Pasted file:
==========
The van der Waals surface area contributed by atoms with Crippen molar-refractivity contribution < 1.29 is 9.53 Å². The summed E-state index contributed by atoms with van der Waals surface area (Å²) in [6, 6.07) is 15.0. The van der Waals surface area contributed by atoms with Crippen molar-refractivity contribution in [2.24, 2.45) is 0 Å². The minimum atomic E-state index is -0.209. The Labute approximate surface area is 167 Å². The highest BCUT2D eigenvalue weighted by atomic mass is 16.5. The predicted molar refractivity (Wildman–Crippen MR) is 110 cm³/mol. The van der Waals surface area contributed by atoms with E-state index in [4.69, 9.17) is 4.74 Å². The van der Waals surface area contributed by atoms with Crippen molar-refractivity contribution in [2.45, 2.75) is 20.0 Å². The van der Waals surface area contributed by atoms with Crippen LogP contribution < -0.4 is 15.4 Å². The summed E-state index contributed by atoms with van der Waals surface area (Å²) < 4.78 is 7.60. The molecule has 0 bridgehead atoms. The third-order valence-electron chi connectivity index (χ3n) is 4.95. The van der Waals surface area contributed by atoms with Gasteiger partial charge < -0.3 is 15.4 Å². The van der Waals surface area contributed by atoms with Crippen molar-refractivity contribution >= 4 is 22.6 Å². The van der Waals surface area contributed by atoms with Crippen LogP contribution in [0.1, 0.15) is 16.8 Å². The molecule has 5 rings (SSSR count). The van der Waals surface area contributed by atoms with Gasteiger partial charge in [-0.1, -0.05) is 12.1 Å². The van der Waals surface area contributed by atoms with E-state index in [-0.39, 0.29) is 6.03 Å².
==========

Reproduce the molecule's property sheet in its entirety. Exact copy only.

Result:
The van der Waals surface area contributed by atoms with Crippen molar-refractivity contribution < 1.29 is 9.53 Å². The summed E-state index contributed by atoms with van der Waals surface area (Å²) in [6, 6.07) is 15.0. The van der Waals surface area contributed by atoms with Crippen molar-refractivity contribution in [2.24, 2.45) is 0 Å². The minimum atomic E-state index is -0.209. The Labute approximate surface area is 167 Å². The highest BCUT2D eigenvalue weighted by atomic mass is 16.5. The predicted molar refractivity (Wildman–Crippen MR) is 110 cm³/mol. The van der Waals surface area contributed by atoms with E-state index in [4.69, 9.17) is 4.74 Å². The van der Waals surface area contributed by atoms with Crippen molar-refractivity contribution in [2.45, 2.75) is 20.0 Å². The van der Waals surface area contributed by atoms with Crippen LogP contribution < -0.4 is 15.4 Å². The summed E-state index contributed by atoms with van der Waals surface area (Å²) < 4.78 is 7.60. The molecule has 0 bridgehead atoms. The third-order valence-electron chi connectivity index (χ3n) is 4.95. The van der Waals surface area contributed by atoms with Gasteiger partial charge < -0.3 is 15.4 Å². The van der Waals surface area contributed by atoms with Crippen molar-refractivity contribution >= 4 is 22.6 Å². The van der Waals surface area contributed by atoms with Crippen LogP contribution in [0.1, 0.15) is 16.8 Å². The molecule has 5 rings (SSSR count). The van der Waals surface area contributed by atoms with Gasteiger partial charge in [-0.1, -0.05) is 12.1 Å². The van der Waals surface area contributed by atoms with E-state index in [-0.39, 0.29) is 6.03 Å².